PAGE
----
Suspected child abusers could be banned from being around children for up to 10 years without being convicted of a crime under a proposed new law to be announced today.
Social Development Minister Paula Bennett says the restrictions could see up to 80 people a year slapped with orders preventing them from working, living and socialising with children, with penalties imposed on those who break the ban.
If police or Child Youth and Family believe “on the balance of probabilities” someone poses a threat to a child, High Court or District Court judges could impose the 10-year ban, similar to restraining orders in cases of domestic violence.
Bennett expects a battle from human rights and civil liberties groups but believes she has the support of New Zealand for the moves.
The law, which is among a raft of child abuse prevention measures to be unveiled today, would also allow police to tell parents if their partner was the subject of such a restriction.
“The court can consider a pattern of behaviour, so it might be that in some cases police have high intel on an individual and their behaviour has been considerably concerning. They don’t have enough evidence to take them to court but they might ask that the courts put a civil order against them.”
Bennett admits the law will be controversial but says she is putting the welfare of children first. Too many children were dying and on the balance of probabilities, the crime was committed by the “one adult in the room”. But the threshold of proof was too high.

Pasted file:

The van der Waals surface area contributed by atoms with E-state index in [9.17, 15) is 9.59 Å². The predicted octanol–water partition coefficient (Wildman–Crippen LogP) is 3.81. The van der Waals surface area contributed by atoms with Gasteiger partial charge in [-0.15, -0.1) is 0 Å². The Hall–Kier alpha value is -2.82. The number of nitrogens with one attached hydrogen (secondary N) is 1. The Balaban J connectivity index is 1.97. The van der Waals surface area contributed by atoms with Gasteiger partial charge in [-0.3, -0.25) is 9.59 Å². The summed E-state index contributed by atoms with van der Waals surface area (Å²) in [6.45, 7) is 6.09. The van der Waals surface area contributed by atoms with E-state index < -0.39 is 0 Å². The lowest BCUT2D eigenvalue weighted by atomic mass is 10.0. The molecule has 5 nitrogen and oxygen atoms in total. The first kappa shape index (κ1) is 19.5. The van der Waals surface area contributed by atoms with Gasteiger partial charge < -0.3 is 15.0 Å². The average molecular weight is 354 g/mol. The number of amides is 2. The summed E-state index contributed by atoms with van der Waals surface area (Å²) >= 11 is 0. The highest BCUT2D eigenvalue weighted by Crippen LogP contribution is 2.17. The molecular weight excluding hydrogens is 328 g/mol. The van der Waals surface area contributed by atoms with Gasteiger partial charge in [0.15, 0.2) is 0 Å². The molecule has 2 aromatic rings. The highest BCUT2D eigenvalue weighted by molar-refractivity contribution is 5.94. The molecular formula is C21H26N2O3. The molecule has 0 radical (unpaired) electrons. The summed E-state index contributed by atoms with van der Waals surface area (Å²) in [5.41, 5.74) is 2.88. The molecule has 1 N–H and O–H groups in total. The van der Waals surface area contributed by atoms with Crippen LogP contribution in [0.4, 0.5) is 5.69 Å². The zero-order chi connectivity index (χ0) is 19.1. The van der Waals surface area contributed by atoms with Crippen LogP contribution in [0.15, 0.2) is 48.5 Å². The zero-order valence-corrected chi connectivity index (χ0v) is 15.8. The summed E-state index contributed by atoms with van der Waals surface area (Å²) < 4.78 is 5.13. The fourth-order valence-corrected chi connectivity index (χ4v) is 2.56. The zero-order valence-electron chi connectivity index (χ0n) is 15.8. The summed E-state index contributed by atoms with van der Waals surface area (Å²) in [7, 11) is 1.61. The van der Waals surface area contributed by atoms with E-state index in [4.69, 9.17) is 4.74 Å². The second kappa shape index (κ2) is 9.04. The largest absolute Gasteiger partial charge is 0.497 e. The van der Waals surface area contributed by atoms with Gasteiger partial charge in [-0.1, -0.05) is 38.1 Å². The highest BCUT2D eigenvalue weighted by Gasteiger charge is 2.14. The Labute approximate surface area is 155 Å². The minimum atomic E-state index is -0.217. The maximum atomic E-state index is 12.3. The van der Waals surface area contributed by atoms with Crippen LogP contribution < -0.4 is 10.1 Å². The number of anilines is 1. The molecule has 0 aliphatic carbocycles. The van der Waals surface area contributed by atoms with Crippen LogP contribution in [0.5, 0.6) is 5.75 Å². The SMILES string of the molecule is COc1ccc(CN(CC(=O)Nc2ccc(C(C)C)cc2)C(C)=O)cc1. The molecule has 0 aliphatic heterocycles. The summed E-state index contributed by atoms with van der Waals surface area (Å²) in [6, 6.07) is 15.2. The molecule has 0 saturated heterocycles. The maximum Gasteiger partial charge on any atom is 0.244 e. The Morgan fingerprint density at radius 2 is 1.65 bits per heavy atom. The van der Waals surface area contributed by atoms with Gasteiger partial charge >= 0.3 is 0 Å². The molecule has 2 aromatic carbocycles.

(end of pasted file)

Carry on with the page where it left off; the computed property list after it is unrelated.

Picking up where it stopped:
“Far too many of the serious cases of abuse of kids that have been killed, it is often a non-blood relative, so the boyfriend if you like. Sometimes they can be very hard to take to conviction or of course they are alone and the wee child can’t speak up.”
Under the proposal to go out for consultation, qualifying offences could include suspected sexual violation, incest, sexual grooming, indecent assault and murder.
It would restrict where those people could work, live and socialise. “For example, it might be that the person cannot live, work or associate with children, it might be that they can’t hang around parks or pools where children might be.”
The restrictions, and how the threat would be assessed, would be finalised over the next few months but Bennett admitted they could be “very restrictive”. The orders were designed to complement the courts process and provide an extra layer of protection for children.
She said most orders would likely be imposed on those with prior convictions but there would be others who had clean records.
There were measures in place to rehabilitate abusers but children’s safety had to be put first.
The law is expected to hit about 80 people each year but Bennett said there were about 22,000 substantiated cases of abuse and neglect each year.